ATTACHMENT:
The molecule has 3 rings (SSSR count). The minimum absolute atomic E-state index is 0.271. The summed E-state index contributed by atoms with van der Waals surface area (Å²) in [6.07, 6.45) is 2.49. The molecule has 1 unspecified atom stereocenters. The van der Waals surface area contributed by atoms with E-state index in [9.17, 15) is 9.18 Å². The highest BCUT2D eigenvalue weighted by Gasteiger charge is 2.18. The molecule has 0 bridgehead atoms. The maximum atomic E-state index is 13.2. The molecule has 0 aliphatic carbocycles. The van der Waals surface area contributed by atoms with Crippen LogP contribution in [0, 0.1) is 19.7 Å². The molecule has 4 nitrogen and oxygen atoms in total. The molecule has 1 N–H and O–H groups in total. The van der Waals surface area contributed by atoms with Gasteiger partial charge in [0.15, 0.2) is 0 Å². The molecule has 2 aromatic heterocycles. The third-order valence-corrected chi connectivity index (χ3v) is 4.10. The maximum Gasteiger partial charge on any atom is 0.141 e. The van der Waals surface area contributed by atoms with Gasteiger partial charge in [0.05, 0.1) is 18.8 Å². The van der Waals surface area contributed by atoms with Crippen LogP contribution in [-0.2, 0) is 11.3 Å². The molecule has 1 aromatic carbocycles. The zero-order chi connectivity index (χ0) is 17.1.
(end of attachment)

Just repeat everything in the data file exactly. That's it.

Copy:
The molecule has 3 rings (SSSR count). The minimum absolute atomic E-state index is 0.271. The summed E-state index contributed by atoms with van der Waals surface area (Å²) in [6.07, 6.45) is 2.49. The molecule has 1 unspecified atom stereocenters. The van der Waals surface area contributed by atoms with E-state index in [9.17, 15) is 9.18 Å². The highest BCUT2D eigenvalue weighted by Gasteiger charge is 2.18. The molecule has 0 bridgehead atoms. The maximum atomic E-state index is 13.2. The molecule has 0 aliphatic carbocycles. The van der Waals surface area contributed by atoms with Crippen LogP contribution in [0, 0.1) is 19.7 Å². The molecule has 4 nitrogen and oxygen atoms in total. The molecule has 1 N–H and O–H groups in total. The van der Waals surface area contributed by atoms with Gasteiger partial charge in [0.15, 0.2) is 0 Å². The molecule has 2 aromatic heterocycles. The third-order valence-corrected chi connectivity index (χ3v) is 4.10. The maximum Gasteiger partial charge on any atom is 0.141 e. The van der Waals surface area contributed by atoms with Gasteiger partial charge in [0.05, 0.1) is 18.8 Å². The van der Waals surface area contributed by atoms with Crippen LogP contribution in [-0.2, 0) is 11.3 Å². The molecule has 1 aromatic carbocycles. The zero-order chi connectivity index (χ0) is 17.1.